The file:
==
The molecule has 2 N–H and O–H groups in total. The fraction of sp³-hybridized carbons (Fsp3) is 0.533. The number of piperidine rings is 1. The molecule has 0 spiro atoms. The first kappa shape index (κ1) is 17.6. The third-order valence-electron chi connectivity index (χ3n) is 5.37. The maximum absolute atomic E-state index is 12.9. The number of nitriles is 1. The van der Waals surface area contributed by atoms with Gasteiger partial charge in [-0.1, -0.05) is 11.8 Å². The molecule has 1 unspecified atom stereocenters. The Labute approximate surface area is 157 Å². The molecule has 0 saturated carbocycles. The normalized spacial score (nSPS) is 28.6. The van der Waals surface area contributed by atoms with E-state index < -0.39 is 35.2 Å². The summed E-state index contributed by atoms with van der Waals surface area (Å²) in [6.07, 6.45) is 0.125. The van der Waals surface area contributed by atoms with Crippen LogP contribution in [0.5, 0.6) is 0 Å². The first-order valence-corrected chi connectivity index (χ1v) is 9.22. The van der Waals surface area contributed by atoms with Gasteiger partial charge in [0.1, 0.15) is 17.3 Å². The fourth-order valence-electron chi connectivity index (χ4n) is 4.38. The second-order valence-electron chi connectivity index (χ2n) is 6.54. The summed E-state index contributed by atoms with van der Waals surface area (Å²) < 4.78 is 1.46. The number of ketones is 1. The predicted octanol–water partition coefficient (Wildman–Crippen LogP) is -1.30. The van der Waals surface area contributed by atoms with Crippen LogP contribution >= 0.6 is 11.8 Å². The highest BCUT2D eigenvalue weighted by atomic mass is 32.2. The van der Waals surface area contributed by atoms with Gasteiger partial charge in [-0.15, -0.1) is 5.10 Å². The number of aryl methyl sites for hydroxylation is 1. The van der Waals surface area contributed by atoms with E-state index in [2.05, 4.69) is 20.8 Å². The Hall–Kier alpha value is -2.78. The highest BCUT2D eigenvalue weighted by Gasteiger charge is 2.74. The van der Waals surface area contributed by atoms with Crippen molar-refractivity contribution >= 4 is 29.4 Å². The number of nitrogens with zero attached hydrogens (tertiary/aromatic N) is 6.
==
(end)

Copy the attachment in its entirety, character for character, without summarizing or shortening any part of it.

The molecule has 2 N–H and O–H groups in total. The fraction of sp³-hybridized carbons (Fsp3) is 0.533. The number of piperidine rings is 1. The molecule has 0 spiro atoms. The first kappa shape index (κ1) is 17.6. The third-order valence-electron chi connectivity index (χ3n) is 5.37. The maximum absolute atomic E-state index is 12.9. The number of nitriles is 1. The van der Waals surface area contributed by atoms with Gasteiger partial charge in [-0.1, -0.05) is 11.8 Å². The molecule has 1 unspecified atom stereocenters. The Labute approximate surface area is 157 Å². The molecule has 0 saturated carbocycles. The normalized spacial score (nSPS) is 28.6. The van der Waals surface area contributed by atoms with E-state index < -0.39 is 35.2 Å². The summed E-state index contributed by atoms with van der Waals surface area (Å²) in [6.07, 6.45) is 0.125. The van der Waals surface area contributed by atoms with Crippen LogP contribution in [0.5, 0.6) is 0 Å². The first-order valence-corrected chi connectivity index (χ1v) is 9.22. The van der Waals surface area contributed by atoms with Gasteiger partial charge in [0.1, 0.15) is 17.3 Å². The fourth-order valence-electron chi connectivity index (χ4n) is 4.38. The second-order valence-electron chi connectivity index (χ2n) is 6.54. The summed E-state index contributed by atoms with van der Waals surface area (Å²) < 4.78 is 1.46. The number of ketones is 1. The predicted octanol–water partition coefficient (Wildman–Crippen LogP) is -1.30. The van der Waals surface area contributed by atoms with Crippen LogP contribution >= 0.6 is 11.8 Å². The highest BCUT2D eigenvalue weighted by atomic mass is 32.2. The van der Waals surface area contributed by atoms with Gasteiger partial charge in [-0.15, -0.1) is 5.10 Å². The number of aryl methyl sites for hydroxylation is 1. The van der Waals surface area contributed by atoms with E-state index in [2.05, 4.69) is 20.8 Å². The Hall–Kier alpha value is -2.78. The highest BCUT2D eigenvalue weighted by Gasteiger charge is 2.74. The van der Waals surface area contributed by atoms with Crippen molar-refractivity contribution >= 4 is 29.4 Å². The number of nitrogens with zero attached hydrogens (tertiary/aromatic N) is 6.